Journal of Management & Governance

, Volume 11, Issue 3, pp 179–213 | Cite as

A longitudinal analysis of the impact of firm resources and industry characteristics on firm-specific profitability

  • Moses Acquaah
  • Tailan Chi
Original Paper


Using a dynamic heterogeneous panel data model, we examine the relationship between firm-specific resources (corporate management capabilities, employee value-added and technological competence) and firm-specific profitability and the potential moderating effects of industry characteristics on this relationship. We find that firm-specific resources enhance both accounting-based measures (return on assets and return on sales) and market-based measure (Tobin’s q) of firm-specific performance. Moreover, industry characteristics moderate the relationship between firm-specific resources and firm-specific profitability. Managerial implications are discussed.


Resource-based view Industrial organization Evolutionary economics Economic rent Panel data analysis 



The authors have benefited greatly from the comments from and discussions with Vincent Barker III, Holly Buttner, Edward Levitas, Kevin Lowe, Paul Nystrom, and Kamil Tamiscioglu. We thank Brad Brown for generously sharing the America’s Most Admired Corporations database with us. Comments from the Associate Editor, Nicolai Foss and three anonymous reviewers are gratefully appreciated. All the remaining errors, however, are solely our responsibility. An earlier version of this paper was presented at the Annual Academy of Management (AOM) Meeting, Seattle, WA, August 2003.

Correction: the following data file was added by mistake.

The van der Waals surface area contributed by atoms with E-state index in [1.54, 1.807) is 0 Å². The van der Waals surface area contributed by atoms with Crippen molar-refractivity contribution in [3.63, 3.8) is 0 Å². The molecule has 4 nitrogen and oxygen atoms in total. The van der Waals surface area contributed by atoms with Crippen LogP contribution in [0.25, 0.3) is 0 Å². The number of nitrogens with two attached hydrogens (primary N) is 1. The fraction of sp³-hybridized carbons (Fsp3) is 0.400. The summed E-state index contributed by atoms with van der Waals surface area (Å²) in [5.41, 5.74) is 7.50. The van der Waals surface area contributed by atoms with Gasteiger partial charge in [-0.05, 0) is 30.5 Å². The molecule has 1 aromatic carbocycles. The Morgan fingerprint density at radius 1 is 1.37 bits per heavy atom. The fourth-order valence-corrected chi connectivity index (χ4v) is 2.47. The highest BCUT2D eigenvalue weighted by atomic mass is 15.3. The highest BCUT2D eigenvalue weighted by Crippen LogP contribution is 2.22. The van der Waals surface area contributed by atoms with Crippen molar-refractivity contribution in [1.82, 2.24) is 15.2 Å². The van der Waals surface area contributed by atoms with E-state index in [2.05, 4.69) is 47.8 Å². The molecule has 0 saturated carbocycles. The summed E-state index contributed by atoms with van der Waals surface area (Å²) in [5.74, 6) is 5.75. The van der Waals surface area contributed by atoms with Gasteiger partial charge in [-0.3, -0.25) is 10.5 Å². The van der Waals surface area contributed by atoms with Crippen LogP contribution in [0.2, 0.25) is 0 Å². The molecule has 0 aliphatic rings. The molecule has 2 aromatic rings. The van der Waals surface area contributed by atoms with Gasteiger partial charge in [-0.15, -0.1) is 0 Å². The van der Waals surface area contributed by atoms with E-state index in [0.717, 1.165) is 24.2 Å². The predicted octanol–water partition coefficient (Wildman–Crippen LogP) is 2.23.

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© Springer Science+Business Media, LLC 2007

Authors and Affiliations

  1. 1.Bryan School of Business and EconomicsUniversity of North Carolina at GreensboroGreensboroUSA
  2. 2.School of BusinessUniversity of KansasLawrenceUSA

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